Our megacities of beautiful creatures | Inquirer Opinion

Our megacities of beautiful creatures

EVEN IF we set foot on every square inch of our 7,107 islands, we will manage to visit only one-third of our territory. Two-thirds of Philippine territory are the waters that surround our islands.

Our volcanoes, mangoes, hospitality and adobo deserve bragging rights, but the real beauty of our country that is unequalled in the world lies beneath the surface of our waters. And the only way to see the full glory of this underwater beauty is to engage in scuba diving.

I started diving 20 years ago, and it began when I joined a group of divers off Apo island near Dumaguete City. As I snorkeled on the surface, the divers flipped backward from the boat and then sank to the bottom of the sea where they stayed for an hour. The waters were so clear I could see the divers gliding through a marvelous underwater garden of soft corals and anemones in a riot of vibrant colors, while fish of all shapes and hues swarmed around them. I was green with envy. I resolved then to become a diver myself.

Diving is the closest you can get to experiencing an alien world. You navigate an environment with no air and you breathe through an apparatus like astronauts do. You glide in surroundings with no gravity, so you move in slow motion like astronauts do. You visit a “world” populated with creatures far stranger than the weirdest characters in science fiction movies.


There is no better place to see the variety of strange marine creatures than in Philippine waters. Our country is within the “Coral Triangle,” which is recognized as the place on earth where the biggest variety of marine species can be found.

The Coral Triangle, known as the “Amazon of the seas,” encompasses the waters of six countries including Indonesia and Malaysia, but it is the waters near a small Philippine island—Verde island in Batangas—that are considered the world’s “center of the center” of marine biodiversity. The richness of our marine life is unmatched by any other country. As late as 2015, American scientists discovered 100 brand-new marine species in that area.

How rich is the variety of marine species in the Philippines? Our waters are home to 3,212 fish species, 5,000 species of clams, snails and mollusks, 488 species of corals, 981 species of algae, and five of the world’s seven sea turtle species. In Panglao, Bohol, alone, 1,200 species of crabs and shrimps were observed in 2004.

While most recreational dives are made at depths of less than 100 feet for precautionary reasons, scientists are eager to explore depths between 150 and 500 feet in our waters, called the “twilight zone,” and where they predict to discover 10 new species every hour of dive time. “More humans have visited the moon than have dived to the twilight zone,” says American marine scientist Bart Shepherd.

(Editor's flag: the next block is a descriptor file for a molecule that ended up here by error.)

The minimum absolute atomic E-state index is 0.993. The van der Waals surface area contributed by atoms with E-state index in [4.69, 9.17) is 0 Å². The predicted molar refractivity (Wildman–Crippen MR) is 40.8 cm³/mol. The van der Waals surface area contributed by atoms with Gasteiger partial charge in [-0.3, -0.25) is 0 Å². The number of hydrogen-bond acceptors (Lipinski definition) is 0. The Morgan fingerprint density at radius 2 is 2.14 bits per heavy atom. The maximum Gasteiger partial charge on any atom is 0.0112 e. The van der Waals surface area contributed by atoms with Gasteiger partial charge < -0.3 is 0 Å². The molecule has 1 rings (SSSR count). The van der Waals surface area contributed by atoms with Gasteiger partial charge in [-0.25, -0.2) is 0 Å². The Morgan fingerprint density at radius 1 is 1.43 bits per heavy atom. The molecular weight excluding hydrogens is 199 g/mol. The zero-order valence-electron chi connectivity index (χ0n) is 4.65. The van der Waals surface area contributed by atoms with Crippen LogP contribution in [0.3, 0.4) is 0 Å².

Even at depths of a mere 50-70 feet, there is so much to see. Anilao in Batangas and Puerto Galera in Oriental Mindoro have many world-class dive sites with thriving megacities of marine life. Their coral and anemone gardens have glowing neon colors that can shame even the most elaborate Dutch flower garden. You see thousands of jackfish (talakitok) doing marvelous tornado shows, a big octopus that mimics the color of its surroundings, sea horses, giant clams, turtles, eels, and an animal-like coral that hides or brings out its long-stem flowers upon sensing an approaching or departing predator. You bring a piece of bread underwater and hundreds of swirling fish bite it out of your hand. A fellow diver describes one site as “fish with water” because of the overwhelming number of fish.

The wall dives in Bohol are extraordinary experiences. Imagine an underwater wall as tall as a 50-story building. From the top of the wall, you descend the length of seven stories down, and by drifting with the current, you see wonderful marine life thriving on a cross-section of the wall unfolding before your eyes like a movie reel. When you realize that you are 43 stories up from the bottom, a sensation similar to flying tricks your imagination.


In Coron, Palawan, 11 Japanese ships sunk by US fighter planes during World War II are favorite wreck dives. As you descend into the greenish waters, the silhouette of the ships gradually appear like ghost ships. With an underwater flashlight, you then swim inside some of the ships and encounter thriving marine life.

The crown jewel of dive sites in the Philippines is the Tubbataha Marine Reserve in the Sulu Sea. Tubbataha fulfills every diver’s dream of seeing sharks. The sharks in Philippine waters do not attack humans; they scamper away when they see divers, and for good reason: Tens of thousands of them fall victim to shark’s fin poachers every year worldwide. Many big marine species are in Tubbataha, but the most awesome I have seen are manta rays, each bigger than a Volkswagen Beetle and which look like flying spaceships.

Night diving is an out-of-this-world experience. When you turn off your underwater flashlight and swoosh your hands across the water, thousands of plankton magically become visible like fireflies and their flickering lights, transforming the dark surroundings into a star-studded night sky.

The most visually impressive science fiction movie ever in terms of depicting fictional plants and animals is “Avatar.” Yet it is nothing compared to our planet’s oceans and seas that have thriving megacities. And the most impressive of these megacities of beautiful creatures are in Philippine waters!

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TAGS: diving, ecology, environment, nature, opinion

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